If a trucking company is looking for more affordable alternatives to workers’ compensation insurance, they might decide to purchase occupational accident coverage for non-employee truckers. This is because workers’ compensation coverage used to be relatively expensive for businesses.
Typically, motor carriers allow owners of trucking businesses to provide either workers’ compensation or occupational accident coverage, regardless of employment status. However, many companies don’t purchase workers’ compensation for subcontracted drivers in order to cut costs.
Generally speaking, occupational accident insurance provides less coverage than workers’ compensation. Workers’ compensation is only reserved for employees and truck drivers of a company, providing coverage to those who get injured or sick from a work-related incident. However, occupational accident insurance can provide more benefits than health insurance.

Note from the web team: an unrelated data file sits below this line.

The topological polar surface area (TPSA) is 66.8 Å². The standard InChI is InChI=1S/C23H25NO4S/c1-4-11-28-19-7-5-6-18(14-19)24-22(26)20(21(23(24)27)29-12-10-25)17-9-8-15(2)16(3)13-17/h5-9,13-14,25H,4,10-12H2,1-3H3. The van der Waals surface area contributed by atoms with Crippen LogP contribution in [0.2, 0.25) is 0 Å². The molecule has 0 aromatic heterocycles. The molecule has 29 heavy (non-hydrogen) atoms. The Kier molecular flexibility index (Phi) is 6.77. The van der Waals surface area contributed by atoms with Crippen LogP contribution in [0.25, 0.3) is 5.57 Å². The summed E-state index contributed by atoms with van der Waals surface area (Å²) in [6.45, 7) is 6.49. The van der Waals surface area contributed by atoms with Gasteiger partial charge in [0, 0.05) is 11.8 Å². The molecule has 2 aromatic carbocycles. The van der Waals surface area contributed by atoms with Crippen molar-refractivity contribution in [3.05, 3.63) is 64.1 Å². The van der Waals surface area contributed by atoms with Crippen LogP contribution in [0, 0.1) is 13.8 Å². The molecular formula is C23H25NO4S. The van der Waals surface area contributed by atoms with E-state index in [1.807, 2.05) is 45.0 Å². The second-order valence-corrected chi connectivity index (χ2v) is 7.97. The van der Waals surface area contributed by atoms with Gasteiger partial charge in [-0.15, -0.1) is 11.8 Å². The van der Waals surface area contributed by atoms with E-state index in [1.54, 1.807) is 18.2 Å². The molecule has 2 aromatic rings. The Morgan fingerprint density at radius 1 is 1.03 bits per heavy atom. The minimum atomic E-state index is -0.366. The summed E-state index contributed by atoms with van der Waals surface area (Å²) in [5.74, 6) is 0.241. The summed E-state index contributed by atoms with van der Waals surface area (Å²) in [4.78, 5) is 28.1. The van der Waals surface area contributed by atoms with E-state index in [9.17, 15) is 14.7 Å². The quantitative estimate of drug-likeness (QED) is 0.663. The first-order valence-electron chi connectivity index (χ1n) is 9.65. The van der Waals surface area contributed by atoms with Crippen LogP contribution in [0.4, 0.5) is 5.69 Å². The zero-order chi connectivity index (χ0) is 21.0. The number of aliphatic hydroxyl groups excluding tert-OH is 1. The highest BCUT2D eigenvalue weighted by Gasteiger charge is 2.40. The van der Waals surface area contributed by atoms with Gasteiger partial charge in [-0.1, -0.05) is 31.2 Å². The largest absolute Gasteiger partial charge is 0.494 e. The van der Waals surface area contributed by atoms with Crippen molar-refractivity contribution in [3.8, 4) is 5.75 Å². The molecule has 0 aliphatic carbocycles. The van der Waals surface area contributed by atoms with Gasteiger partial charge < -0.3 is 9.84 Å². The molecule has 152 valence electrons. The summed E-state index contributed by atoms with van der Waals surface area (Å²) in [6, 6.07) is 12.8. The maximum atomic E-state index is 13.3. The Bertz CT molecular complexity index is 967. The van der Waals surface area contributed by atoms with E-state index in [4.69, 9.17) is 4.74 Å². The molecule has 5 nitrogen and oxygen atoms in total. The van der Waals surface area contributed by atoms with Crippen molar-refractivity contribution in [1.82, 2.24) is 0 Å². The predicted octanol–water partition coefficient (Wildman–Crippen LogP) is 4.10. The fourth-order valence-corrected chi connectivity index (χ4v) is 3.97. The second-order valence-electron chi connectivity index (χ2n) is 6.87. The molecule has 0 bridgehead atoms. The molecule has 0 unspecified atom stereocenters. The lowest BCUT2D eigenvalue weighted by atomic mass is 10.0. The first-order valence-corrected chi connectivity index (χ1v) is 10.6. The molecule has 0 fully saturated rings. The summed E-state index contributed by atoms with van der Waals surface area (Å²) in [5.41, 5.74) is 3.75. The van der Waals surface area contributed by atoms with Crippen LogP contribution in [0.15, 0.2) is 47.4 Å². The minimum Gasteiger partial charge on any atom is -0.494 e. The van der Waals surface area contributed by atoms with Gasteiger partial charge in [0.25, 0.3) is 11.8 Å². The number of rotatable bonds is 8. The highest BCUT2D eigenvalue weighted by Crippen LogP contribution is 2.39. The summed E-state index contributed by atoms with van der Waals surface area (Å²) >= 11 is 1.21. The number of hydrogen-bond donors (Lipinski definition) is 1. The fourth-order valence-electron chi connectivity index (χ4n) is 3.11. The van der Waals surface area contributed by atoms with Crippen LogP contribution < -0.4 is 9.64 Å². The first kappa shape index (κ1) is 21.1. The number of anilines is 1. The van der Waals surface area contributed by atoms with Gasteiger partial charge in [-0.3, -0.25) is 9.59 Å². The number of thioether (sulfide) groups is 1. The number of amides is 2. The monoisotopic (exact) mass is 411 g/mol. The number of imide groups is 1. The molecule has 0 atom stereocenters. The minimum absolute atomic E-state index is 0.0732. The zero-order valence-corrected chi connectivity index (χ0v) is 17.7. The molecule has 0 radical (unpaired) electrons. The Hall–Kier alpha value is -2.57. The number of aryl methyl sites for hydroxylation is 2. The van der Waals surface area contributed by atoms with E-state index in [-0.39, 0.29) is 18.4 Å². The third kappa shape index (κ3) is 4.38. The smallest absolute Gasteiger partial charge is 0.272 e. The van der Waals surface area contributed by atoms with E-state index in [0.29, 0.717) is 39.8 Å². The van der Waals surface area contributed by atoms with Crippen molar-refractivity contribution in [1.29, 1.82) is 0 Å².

Despite this, it is a legal requirement in several states to invest in workers’ compensation, even if workers are perceived as independent contractors to a trucking company. For instance, California rules and regulations define both company drivers and non-employee truckers as being employees.
In the event that an independent trucker suffers an accident, the carrier might have to pay for claims out of pocket if they didn’t purchase workers’ compensation coverage. In addition, it is likely that a court could also rule that the contractor should have been classified as an employee and charge additional fines to the trucking business.
Because of this, trucking companies need to carefully check the rules and regulations of the state or states that they operate in. Purchasing workers’ compensation for all their employees, whether contractual or full-time, can prevent additional expenses down the line.
Learn more about the importance of general liability insurance trucking coverage at Assured Standard!